NEW YORK (CNNMoney.com) -- Those lucky few with Facebook stock shares now own a whole bunch more.
Facebook said Friday that it is doing a 5-for-1 stock split, marking the third split in the company's history. The privately held social networking company, founded in 2004, previously executed 4-for-1 stock splits in 2006 and 2007.
Facebook's shares won't have a clear market value until the company goes public -- a move that's not imminent. Prominent Silicon Valley investor Peter Thiel, an early Facebook backer, said at a tech conference last week that he doesn't expect the company to IPO until 2012 at the earliest.
Facebook currently has 1,700 employees, many of whom have ownership stakes in the company. Facebook founder Mark Zuckerberg, whose net worth Forbes magazine estimates at $6.9 billion -- most of it not yet liquid -- recently made headlines with his first major philanthropic donation: $100 million for public schools in Newark, N.J.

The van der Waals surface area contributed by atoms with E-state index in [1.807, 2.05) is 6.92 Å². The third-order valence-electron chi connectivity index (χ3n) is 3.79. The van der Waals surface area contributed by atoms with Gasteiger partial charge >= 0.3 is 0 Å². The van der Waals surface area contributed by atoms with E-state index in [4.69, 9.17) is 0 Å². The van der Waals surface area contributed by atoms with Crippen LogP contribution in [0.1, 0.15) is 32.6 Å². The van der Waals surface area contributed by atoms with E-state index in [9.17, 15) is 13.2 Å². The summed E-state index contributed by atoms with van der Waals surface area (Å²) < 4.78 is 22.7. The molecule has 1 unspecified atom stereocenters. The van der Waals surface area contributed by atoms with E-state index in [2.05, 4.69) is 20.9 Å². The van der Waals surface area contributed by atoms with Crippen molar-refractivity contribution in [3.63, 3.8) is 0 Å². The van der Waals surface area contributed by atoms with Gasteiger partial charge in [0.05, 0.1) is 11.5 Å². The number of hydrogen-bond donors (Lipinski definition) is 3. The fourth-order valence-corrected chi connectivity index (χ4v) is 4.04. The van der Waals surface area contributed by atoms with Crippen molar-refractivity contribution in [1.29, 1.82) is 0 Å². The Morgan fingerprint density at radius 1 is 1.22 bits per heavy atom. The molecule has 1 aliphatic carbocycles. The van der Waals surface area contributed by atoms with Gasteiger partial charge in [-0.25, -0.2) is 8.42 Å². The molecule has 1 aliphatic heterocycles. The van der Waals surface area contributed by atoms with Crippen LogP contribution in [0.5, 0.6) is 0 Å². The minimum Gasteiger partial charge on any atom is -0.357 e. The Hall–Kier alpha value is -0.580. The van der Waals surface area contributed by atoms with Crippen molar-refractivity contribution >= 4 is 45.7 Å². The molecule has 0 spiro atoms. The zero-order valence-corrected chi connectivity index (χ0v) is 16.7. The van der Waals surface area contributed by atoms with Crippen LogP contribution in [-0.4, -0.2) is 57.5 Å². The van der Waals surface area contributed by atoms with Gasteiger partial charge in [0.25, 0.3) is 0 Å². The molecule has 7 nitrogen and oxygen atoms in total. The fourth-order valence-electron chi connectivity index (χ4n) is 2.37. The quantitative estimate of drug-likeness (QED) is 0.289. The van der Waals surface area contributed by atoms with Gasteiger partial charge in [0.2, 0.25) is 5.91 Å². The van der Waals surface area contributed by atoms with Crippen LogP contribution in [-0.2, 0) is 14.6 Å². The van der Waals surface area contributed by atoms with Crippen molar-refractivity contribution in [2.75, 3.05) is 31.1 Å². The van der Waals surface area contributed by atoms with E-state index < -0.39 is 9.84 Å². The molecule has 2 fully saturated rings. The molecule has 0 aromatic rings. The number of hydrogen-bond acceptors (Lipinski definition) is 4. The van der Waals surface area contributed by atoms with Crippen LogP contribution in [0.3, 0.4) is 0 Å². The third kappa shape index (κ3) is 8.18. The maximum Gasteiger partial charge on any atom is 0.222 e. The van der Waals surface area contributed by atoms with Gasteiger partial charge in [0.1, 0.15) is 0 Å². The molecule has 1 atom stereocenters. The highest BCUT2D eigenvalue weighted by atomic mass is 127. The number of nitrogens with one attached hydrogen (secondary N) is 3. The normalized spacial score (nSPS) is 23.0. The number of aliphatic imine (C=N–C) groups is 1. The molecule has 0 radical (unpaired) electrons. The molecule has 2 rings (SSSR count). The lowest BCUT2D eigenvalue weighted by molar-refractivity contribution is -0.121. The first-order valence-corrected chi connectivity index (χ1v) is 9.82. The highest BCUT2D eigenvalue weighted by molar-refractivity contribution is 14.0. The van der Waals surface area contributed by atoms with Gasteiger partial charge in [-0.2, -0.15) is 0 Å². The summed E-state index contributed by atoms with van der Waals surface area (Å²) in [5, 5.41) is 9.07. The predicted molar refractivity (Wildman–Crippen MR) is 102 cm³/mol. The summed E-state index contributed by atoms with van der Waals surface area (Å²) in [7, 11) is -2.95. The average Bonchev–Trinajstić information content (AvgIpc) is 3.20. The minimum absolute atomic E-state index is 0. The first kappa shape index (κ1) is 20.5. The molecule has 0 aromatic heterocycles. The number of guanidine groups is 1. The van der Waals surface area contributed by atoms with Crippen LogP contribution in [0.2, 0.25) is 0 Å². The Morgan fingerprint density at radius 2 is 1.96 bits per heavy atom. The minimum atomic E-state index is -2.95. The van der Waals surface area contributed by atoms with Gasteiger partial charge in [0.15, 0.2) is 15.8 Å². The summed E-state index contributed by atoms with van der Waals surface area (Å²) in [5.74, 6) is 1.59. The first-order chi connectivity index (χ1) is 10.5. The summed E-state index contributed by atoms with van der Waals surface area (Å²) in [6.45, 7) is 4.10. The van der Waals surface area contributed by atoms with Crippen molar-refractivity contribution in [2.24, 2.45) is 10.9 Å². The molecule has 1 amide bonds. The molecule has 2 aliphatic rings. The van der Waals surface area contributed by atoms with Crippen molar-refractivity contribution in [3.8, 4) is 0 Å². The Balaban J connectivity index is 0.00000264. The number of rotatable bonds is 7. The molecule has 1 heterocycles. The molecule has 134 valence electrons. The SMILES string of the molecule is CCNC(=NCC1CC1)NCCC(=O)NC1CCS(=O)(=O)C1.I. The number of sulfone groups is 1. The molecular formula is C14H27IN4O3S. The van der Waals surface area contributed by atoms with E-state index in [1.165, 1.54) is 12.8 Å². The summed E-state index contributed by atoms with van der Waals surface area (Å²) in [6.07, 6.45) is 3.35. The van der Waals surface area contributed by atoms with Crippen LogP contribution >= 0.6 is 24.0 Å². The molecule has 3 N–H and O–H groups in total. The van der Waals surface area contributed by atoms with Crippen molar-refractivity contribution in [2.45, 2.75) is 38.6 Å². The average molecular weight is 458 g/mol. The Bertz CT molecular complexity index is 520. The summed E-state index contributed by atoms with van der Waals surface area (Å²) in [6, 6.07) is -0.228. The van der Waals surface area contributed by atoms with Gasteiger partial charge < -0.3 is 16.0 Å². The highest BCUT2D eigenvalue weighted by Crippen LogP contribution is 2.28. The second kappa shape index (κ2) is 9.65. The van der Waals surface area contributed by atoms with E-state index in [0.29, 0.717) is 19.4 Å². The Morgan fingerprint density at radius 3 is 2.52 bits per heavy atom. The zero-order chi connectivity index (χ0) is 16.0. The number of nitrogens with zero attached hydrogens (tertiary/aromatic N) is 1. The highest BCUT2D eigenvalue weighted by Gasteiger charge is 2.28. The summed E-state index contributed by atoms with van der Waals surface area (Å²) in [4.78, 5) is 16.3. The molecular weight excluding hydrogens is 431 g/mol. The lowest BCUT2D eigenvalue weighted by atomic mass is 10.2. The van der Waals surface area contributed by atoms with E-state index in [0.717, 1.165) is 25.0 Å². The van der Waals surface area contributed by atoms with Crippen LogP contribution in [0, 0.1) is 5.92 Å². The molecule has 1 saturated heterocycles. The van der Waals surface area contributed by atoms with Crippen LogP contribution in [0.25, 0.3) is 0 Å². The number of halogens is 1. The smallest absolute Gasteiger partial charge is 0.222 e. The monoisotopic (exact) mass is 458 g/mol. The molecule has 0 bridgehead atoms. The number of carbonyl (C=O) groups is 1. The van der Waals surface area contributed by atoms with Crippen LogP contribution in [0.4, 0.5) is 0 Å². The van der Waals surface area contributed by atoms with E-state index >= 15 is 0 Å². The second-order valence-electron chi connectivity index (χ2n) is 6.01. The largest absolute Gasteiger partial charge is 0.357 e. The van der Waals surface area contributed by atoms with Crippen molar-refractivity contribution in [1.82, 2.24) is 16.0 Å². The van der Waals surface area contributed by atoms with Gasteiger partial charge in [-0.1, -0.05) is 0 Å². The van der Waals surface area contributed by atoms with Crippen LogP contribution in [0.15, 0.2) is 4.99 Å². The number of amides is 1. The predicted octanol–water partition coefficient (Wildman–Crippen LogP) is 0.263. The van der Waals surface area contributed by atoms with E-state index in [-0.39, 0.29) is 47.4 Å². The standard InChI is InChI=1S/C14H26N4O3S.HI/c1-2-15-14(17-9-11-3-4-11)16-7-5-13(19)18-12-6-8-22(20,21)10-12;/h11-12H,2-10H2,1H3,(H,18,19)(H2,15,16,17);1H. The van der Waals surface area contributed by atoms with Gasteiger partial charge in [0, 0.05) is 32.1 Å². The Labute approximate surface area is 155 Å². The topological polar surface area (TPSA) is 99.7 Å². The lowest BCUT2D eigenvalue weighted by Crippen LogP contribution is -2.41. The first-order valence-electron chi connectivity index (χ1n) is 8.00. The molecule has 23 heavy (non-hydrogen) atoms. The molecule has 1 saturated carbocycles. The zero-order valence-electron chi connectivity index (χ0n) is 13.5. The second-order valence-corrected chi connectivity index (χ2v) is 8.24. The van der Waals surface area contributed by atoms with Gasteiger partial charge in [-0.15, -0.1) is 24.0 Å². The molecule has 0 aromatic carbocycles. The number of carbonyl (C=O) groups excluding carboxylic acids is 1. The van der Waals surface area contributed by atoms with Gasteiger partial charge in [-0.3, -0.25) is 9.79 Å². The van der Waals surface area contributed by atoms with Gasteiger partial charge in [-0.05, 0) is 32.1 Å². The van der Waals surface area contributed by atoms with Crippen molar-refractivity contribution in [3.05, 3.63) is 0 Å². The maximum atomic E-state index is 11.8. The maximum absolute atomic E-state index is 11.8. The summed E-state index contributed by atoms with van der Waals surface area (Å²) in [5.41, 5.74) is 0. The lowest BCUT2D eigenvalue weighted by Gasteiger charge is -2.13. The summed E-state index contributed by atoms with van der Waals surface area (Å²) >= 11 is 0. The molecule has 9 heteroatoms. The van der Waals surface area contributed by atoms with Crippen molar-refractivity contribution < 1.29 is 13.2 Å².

Until Facebook goes public, the primary outlet for those who wish to sell shares is SecondMarket, an exchange that enables accredited investors to buy shares of privately held ventures. Recent trades there put Facebook's current valuation at around $30 billion. Since SecondMarket launched in April 2009, the company has processed more than $150 million in Facebook stock sales, according to a SecondMarket spokeswoman.
Pre-IPO stock splits are a common move for fast-growing private firms. Google (GOOG, Fortune 500) split its stock several times before going public in 2004 for $85 per share.
Stock splits don't increase a shareholder's equity in a company: A 5-for-1 split replaces one share worth $50 with five shares worth $10. But by increasing the number of shares outstanding and reducing the cost of each, the splits can increase liquidity and make a company's shares easier and cheaper to trade.
HSBC banker arrested at JFK airport as he prepared to leave the country. He and former trader face federal charges they manipulated currency trades. More
Bernie Sanders takes credit for forcing for forcing Hillary Clinton and the entire Democratic Party to get a lot tougher on Wall Street. But how likely is that to happen? More
In 1998, Ntsiki Biyela won a scholarship to study wine making. Now she's about to launch her own brand. More
Only 3% of employers offer so-called "vacation stipends" that help pay for their employees' vacations. But those that do make taking time off a must. More